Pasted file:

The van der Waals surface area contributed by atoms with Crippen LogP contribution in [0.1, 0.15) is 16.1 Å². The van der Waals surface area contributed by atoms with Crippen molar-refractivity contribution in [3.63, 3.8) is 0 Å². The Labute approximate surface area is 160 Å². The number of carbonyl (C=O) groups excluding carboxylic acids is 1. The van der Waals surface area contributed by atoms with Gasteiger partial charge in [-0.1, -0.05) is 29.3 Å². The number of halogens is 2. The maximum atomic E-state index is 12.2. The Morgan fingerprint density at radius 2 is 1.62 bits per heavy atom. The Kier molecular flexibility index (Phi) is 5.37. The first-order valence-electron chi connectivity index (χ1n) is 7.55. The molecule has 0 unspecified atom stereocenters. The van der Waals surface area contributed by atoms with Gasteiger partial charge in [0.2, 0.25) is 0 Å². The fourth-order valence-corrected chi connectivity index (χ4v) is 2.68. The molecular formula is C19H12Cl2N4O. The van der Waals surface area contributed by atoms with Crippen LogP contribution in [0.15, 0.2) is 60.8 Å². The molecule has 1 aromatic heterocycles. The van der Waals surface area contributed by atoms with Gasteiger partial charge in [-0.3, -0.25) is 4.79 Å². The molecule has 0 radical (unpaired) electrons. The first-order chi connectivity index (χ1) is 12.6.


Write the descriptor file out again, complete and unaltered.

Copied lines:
The van der Waals surface area contributed by atoms with Crippen LogP contribution in [0.1, 0.15) is 16.1 Å². The van der Waals surface area contributed by atoms with Crippen molar-refractivity contribution in [3.63, 3.8) is 0 Å². The Labute approximate surface area is 160 Å². The number of carbonyl (C=O) groups excluding carboxylic acids is 1. The van der Waals surface area contributed by atoms with Gasteiger partial charge in [-0.1, -0.05) is 29.3 Å². The number of halogens is 2. The maximum atomic E-state index is 12.2. The Morgan fingerprint density at radius 2 is 1.62 bits per heavy atom. The Kier molecular flexibility index (Phi) is 5.37. The first-order valence-electron chi connectivity index (χ1n) is 7.55. The molecule has 0 unspecified atom stereocenters. The van der Waals surface area contributed by atoms with Gasteiger partial charge in [0.2, 0.25) is 0 Å². The fourth-order valence-corrected chi connectivity index (χ4v) is 2.68. The molecular formula is C19H12Cl2N4O. The van der Waals surface area contributed by atoms with Crippen LogP contribution in [0.15, 0.2) is 60.8 Å². The molecule has 1 aromatic heterocycles. The van der Waals surface area contributed by atoms with Gasteiger partial charge in [-0.3, -0.25) is 4.79 Å². The molecule has 0 radical (unpaired) electrons. The first-order chi connectivity index (χ1) is 12.6.